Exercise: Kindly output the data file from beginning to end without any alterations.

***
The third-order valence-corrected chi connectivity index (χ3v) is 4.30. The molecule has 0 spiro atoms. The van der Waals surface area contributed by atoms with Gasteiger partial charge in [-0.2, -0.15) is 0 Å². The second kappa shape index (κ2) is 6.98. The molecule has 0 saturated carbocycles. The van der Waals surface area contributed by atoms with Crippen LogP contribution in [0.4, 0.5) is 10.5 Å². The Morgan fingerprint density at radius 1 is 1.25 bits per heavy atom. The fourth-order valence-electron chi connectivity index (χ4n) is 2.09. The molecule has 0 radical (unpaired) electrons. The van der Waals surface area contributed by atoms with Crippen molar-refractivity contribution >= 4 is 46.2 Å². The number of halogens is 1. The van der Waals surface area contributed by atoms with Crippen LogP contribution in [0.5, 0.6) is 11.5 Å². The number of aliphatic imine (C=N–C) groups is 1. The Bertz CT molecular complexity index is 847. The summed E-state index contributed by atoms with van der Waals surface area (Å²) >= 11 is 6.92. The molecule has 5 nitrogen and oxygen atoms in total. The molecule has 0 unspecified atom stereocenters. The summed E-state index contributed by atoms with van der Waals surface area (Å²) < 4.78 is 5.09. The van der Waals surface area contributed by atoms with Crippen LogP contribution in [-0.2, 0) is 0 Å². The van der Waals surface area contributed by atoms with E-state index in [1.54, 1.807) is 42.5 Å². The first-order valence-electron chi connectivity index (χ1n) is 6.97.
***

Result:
The third-order valence-corrected chi connectivity index (χ3v) is 4.30. The molecule has 0 spiro atoms. The van der Waals surface area contributed by atoms with Gasteiger partial charge in [-0.2, -0.15) is 0 Å². The second kappa shape index (κ2) is 6.98. The molecule has 0 saturated carbocycles. The van der Waals surface area contributed by atoms with Crippen LogP contribution in [0.4, 0.5) is 10.5 Å². The Morgan fingerprint density at radius 1 is 1.25 bits per heavy atom. The fourth-order valence-electron chi connectivity index (χ4n) is 2.09. The molecule has 0 radical (unpaired) electrons. The van der Waals surface area contributed by atoms with Crippen molar-refractivity contribution >= 4 is 46.2 Å². The number of halogens is 1. The van der Waals surface area contributed by atoms with Crippen LogP contribution in [0.5, 0.6) is 11.5 Å². The number of aliphatic imine (C=N–C) groups is 1. The Bertz CT molecular complexity index is 847. The summed E-state index contributed by atoms with van der Waals surface area (Å²) >= 11 is 6.92. The molecule has 5 nitrogen and oxygen atoms in total. The molecule has 0 unspecified atom stereocenters. The summed E-state index contributed by atoms with van der Waals surface area (Å²) < 4.78 is 5.09. The van der Waals surface area contributed by atoms with Crippen LogP contribution in [-0.2, 0) is 0 Å². The van der Waals surface area contributed by atoms with E-state index in [1.54, 1.807) is 42.5 Å². The first-order valence-electron chi connectivity index (χ1n) is 6.97.